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    MLS head gaskets

    Where is everyone getting their M20 MLS gaskets?

    MLS head gasket from IE has gotten stupid expensive. ~$350 with shipping.

    I'm only seeing 85mm bores from Cometic on their M20B25 page.

    TCD has 0.120 but doesn't answer the phone. And doesn't state bore.

    VAC only has 84mm in 0.080. I need 0.120.

    ??

    "And then we broke the car. Again." Mark Donohue, "The Unfair Advantage"

    Das Beast build thread

    #2
    VAC will do custom sizes, won't they?

    I called them a few weeks ago and they told me if I was willing to wait a bit they would have something made.

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      #3
      VAC had an 85mm 0.098" in stock so I ordered it. Talked to a guy who sounded knowledgeable. He said 0.5mm outside the bore is fine. Had done it on many M20s. Dropping .022" from .0120" won't raise compression enough to cause detonation at our boost levels. It's going for a re-tune on the dyno in any case.
      "And then we broke the car. Again." Mark Donohue, "The Unfair Advantage"

      Das Beast build thread

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        #4
        i paid like $215 for a custom one direct from Cometic to suit 86 mm bore (86.5 mm gasket bore).

        The bore of the stock HG is 85.5 mm vs 84 mm bore so need not worry
        89 E30 325is Lachs Silber - currently M20B31, M20B33 in the works, stroked to the hilt...

        new build thread http://www.r3vlimited.com/board/showthread.php?t=317505

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          #5
          Looks like VAC is offering a good section of the Cometic catelog. Next time I can just go with C4394-120, 85mm bore / 0.120". Or stick with C4394-098, 0.85mm / 0.098" like I just ordered.from VAC.
          "And then we broke the car. Again." Mark Donohue, "The Unfair Advantage"

          Das Beast build thread

          Comment


            #6
            Maybe I missed it in your thread, but WHY .120"? Did you shave the block to get the .5mm compression height back?

            You will make more power out of boost, spool easier, and require less boost for similar performance with the higher compression. Don't fall into the old way of thinking that you need to be 8.5:1 or less. I was putting turbos on detonation-prone 9.6:1 GM engines many years ago. Apples to apples, the same turbo system on differing compression levels, the higher comp will make more power, more efficiently.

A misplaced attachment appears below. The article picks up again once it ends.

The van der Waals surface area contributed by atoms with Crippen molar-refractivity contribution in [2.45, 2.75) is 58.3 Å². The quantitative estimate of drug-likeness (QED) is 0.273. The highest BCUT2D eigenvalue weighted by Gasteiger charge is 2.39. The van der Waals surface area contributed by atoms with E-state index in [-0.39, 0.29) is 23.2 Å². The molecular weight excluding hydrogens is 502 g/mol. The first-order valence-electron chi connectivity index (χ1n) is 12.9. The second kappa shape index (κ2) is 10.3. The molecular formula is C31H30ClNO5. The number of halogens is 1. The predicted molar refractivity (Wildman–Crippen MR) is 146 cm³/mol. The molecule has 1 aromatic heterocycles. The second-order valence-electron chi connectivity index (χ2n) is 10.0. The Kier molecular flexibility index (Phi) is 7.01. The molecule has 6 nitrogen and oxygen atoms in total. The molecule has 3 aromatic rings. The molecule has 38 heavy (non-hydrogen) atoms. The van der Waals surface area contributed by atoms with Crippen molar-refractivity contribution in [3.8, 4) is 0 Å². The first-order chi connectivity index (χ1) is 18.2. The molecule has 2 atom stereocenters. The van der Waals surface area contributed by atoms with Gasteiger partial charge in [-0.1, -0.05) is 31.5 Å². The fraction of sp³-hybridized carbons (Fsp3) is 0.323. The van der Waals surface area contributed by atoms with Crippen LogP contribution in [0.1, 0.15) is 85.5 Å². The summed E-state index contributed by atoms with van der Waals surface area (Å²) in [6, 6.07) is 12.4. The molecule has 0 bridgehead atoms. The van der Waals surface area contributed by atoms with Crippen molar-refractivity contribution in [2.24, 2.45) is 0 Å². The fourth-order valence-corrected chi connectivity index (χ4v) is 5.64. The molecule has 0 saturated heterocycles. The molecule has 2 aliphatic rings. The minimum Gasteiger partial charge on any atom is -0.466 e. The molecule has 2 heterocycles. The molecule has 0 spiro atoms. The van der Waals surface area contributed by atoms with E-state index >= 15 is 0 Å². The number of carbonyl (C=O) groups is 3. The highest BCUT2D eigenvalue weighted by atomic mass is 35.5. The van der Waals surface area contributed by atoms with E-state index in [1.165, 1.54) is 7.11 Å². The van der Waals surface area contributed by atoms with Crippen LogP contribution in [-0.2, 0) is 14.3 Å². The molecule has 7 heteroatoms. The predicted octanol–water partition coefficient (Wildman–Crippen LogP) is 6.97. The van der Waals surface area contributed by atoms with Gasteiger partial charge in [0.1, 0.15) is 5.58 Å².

Going from a stock .068" to .098" would drop the static a little more half a point, .120" would be about a full point.
            john@m20guru.com
            Links:
            Transaction feedback: Here, here and here. Thanks :D

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              #7
              I was concerned about detonation at high boost so went 0.120 on the first build. Like you said, wasn't an issue at 7.8. So we're back to 8.3 with the 0.98. Should make over 300HP at 10 psi. What are you running on boosted cars?

              Thanks for the tips.
              "And then we broke the car. Again." Mark Donohue, "The Unfair Advantage"

              Das Beast build thread

              Comment


                #8
                Originally posted by dvallis View Post
                What are you running on boosted cars?
                Stock compression, or more. Stock 8.8:1 with stock cam (more trapped mass than a 272/284 etc) easily accepts boost without fear of excessive detonation. I wouldn't hesitate to boost a 10.5:1 m20 if it used the hemi 885 design (provided iot had a matching cam).

                EDIT: I have also reused many of a MLS gasket. Just drill out the rivets, clean all the viton off, and put a light layer of copper coat on each layer as you set it on the block. Never had an issue. In fact, when the block and/or head wasn't shaved, I will coat that side(s) with copper to keep the gasket from weeping.
                john@m20guru.com
                Links:
                Transaction feedback: Here, here and here. Thanks :D

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                  #9
                  We're running an 885 head with 284/272 cam, 0.050 lift over stock. Pistons are 0.5 mm below head deck due to 130mm eta rods. Measured 0.150 clearance (clay) piston to valve. Sounds like we could go 0.050 on a MLS head gasket, get the compression up and still be good.
                  "And then we broke the car. Again." Mark Donohue, "The Unfair Advantage"

                  Das Beast build thread

                  Comment


                    #10
                    OK, since you didn't shave the block you are around:

                    9.3:1 with .070" gasket: https://www.zealautowerks.com/advanc...00,7200,1500,0